Most of the Case Numbers you need to multiply or divide will be round numbers with only a few significant digits. For instance, the number of units sold for each product could be 5 Million, 10 Million, and 12.5 Million. In a case interview, you are unlikely to receive a similar problem where the number of units sold is something like 9,618,493, which has many significant digits that appear random. The percentage values you need to multiply/divide within case interviews will also usually have only a few significant digits. A typical Case Calculation would be calculating 20% or 25% of another number. It is unlikely you would need to calculate 23.7% of a value in a Case Calculation.
Example 3: Calculate $120 Million times 250.
Answer: $30 Billion
Long multiplication methods have the most variance of the calculations but most follow the simple principle of breaking the large numbers into their component parts e.g. 728 is 700, 20, and 8. To keep things as similar as possible across the different calculations we again choose to work vertically with the numbers aligned by units.
Division gets most difficult when dealing with decimals but the method we prefer allows you to continue into decimals seamlessly, this is particularly helpful when dealing with small amounts of money e.g. $3850.45, the 45 cents make the calculation more difficult.
This method moves away from the vertically aligned method but we find it easiest and most versatile for long division.
Relativity is an important concept in consulting case interviews as a number on its own does not demonstrate the value of the numbers in comparison to the other number(s) in the question. Being able to convert to percentages is an important skill and will often be required in case interviews.
There are a number of simple ways to find percentages but if you are stuck try finding 10%, 5%, and 1% first, using a combination of these amounts you will be able to find other percentages fairly quickly e.g. 37% = (10% x 3)+5%+(1% x 2).
Candidates also need to understand compound percentage growth and how to make approximations with compound growth. It is a very common Case Calculation to be given a firm’s revenue (or another metric), and the associated Compound Annual Growth Rate (CAGR), and be asked to estimate that value at some point in the future.
Net Present Value (NPV)
Another common Case Calculation involves assigning a financial value to monetary payments that will occur in the future. Management Consultants usually determine the current value of future payments using a financial method called Net Present Value or NPV. Hence, candidates need to be able to calculate the NPV under a variety of scenarios.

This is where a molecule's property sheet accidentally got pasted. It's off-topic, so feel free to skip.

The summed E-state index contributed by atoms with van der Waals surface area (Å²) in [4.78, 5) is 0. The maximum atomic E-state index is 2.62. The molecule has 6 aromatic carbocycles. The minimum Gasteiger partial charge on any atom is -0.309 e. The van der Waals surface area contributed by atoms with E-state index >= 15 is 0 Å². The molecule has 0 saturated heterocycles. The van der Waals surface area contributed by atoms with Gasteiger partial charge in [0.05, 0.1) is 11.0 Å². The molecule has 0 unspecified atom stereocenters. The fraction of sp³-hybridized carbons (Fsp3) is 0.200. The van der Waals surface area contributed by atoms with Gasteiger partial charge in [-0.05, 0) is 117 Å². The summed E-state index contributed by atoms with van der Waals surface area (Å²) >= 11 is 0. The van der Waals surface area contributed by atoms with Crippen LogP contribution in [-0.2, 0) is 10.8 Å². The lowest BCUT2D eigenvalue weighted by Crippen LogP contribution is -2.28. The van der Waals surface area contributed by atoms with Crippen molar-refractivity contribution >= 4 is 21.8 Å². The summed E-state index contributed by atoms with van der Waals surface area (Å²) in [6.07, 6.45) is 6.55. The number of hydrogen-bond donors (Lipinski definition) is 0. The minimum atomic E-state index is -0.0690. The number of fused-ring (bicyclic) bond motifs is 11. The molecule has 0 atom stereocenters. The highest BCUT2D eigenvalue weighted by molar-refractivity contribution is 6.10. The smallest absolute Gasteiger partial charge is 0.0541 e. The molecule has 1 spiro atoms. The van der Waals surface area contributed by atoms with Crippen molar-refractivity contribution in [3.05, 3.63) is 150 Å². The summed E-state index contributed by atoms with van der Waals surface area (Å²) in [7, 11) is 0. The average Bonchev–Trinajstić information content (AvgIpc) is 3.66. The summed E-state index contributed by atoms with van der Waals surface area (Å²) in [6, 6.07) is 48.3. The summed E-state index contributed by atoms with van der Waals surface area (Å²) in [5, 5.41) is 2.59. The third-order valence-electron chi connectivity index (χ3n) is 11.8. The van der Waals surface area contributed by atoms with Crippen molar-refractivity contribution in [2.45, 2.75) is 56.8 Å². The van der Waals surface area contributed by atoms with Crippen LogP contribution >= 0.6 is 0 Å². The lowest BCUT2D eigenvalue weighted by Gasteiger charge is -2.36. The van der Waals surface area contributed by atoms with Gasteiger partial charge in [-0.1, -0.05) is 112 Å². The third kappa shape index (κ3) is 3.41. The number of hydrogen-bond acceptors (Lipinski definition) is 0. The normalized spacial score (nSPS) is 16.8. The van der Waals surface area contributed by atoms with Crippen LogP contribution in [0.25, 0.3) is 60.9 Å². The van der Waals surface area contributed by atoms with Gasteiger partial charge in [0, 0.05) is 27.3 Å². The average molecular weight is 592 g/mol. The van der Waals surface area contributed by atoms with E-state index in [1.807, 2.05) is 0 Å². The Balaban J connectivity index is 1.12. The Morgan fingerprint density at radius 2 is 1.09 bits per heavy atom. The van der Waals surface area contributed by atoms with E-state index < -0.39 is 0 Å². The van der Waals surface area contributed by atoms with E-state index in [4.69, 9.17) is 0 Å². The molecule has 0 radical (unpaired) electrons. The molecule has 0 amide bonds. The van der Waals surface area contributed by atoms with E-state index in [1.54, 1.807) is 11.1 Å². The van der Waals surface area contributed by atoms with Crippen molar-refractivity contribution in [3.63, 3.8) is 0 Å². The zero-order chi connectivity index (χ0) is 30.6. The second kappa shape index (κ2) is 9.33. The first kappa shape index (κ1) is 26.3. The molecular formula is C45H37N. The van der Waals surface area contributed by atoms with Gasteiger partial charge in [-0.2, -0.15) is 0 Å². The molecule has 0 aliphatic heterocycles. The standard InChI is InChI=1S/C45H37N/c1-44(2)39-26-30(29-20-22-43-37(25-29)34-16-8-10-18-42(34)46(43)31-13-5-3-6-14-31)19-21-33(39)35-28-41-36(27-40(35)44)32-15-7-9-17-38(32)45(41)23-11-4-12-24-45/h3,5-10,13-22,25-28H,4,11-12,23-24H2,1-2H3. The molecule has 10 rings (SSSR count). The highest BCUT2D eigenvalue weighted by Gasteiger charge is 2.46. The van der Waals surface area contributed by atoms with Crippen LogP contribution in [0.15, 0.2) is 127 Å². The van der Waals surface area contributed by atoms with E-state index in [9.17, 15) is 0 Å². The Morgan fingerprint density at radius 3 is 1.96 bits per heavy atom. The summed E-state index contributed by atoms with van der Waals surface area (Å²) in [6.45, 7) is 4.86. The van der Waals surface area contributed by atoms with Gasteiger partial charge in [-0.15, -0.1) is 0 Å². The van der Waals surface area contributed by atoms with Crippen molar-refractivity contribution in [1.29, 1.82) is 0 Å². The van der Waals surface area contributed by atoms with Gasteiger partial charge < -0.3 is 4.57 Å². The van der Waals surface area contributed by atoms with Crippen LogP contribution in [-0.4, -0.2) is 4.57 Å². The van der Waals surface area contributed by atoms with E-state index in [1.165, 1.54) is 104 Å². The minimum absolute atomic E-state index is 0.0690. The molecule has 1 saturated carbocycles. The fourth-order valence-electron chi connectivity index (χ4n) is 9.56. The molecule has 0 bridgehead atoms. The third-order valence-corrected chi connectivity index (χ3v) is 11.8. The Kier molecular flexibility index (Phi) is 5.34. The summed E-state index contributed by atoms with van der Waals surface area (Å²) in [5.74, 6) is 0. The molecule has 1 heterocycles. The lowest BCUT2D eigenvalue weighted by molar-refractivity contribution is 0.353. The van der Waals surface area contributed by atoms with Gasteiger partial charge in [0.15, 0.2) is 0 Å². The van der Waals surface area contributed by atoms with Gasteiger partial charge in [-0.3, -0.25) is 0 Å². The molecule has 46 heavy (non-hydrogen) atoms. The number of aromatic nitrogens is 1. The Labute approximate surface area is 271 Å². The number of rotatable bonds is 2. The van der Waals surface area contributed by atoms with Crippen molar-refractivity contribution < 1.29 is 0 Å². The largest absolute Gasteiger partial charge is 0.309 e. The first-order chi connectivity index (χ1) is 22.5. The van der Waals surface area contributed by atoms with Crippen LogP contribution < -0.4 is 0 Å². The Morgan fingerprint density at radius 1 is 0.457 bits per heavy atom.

NPV Example 1: How much would your company be willing to pay for another company that generates $20 Million in profit annually, if your firm requires an annual Return on Investment of 10%?
Answer: $200 Million
NPV Example 2: A real estate development firm is evaluating a project that involves buying a parcel of land and building condominiums on that parcel. The company forecasts they can sell the condominiums for a total of $250 Million six years in the future.
What is the maximum the real estate company would be willing to spend now to buy the land and develop the condominiums, if all the associated costs for the project would be incurred today, and they require a 12% annual return on invested capital?
Answer: $125 Million
More Useful Tips
Tackling questions like this can be daunting. To learn how to approach questions like this, have a look at our 5 top tips:
1. Don’t worry about getting the EXACT answer
It is important to remember that the interviewer is unlikely to be directly testing your maths skills, they just want to see how you approach the question so finding the answer to 5 decimal places is not important. They will usually be happy with an approximate answer, especially if it makes your calculations quicker.
2. Round the number
If you have the choice, make the numbers easy for yourself. As an example, it is helpful to take the UK population as 60 million rather than its true value of 66 million. They are not always looking for perfect answers, just a good thought process and rough figure.
3. Shorten long numbers
If you have the opportunity to write down the numbers, shorten a thousand to ‘k’, million to ‘m’ and billion to ‘b’. This will help you write faster and keep the numbers smaller as too many 0’s can be confusing.
4. Verbalize your reasoning to the interviewer
Explain out loud the calculation you are about to make. The interviewer may agree it is the right direction, they may give you part of the answer, or they could course correct and push you to a different part of the problem. It is important to give the interviewer the opportunity to help you as much as possible.
5. Make reasonable assumptions
Often you will be asked questions in which you are required to come up with the numbers yourself. These questions do not test accuracy but test your logic skills and common sense. As long as you are clear about the assumption you are making e.g. Every person living in the city gets their haircut once a month, then the interviewer can see your logic and challenge it if they think they need to.
Make sure to not only read through this article but to actually practice! There are a number of resources out there to help you with your maths skills and to improve your performance:
PrepLounge Mental Math Tool - interactive and user-friendly tool to train your case interview math with respect to all basic operations (e.g. addition, multiplication, percentage). You can even compare your performance to the overall PrepLounge community!
The Khan Academy - the website and app provides videos and practice for all your maths needs. They have exercises for all different levels and on an extensive range of topics.
BBC Skillswise - BBC has curated lessons to help adults gain skills for the workplace. Their maths skills section provides a good overview of the maths skills you would need.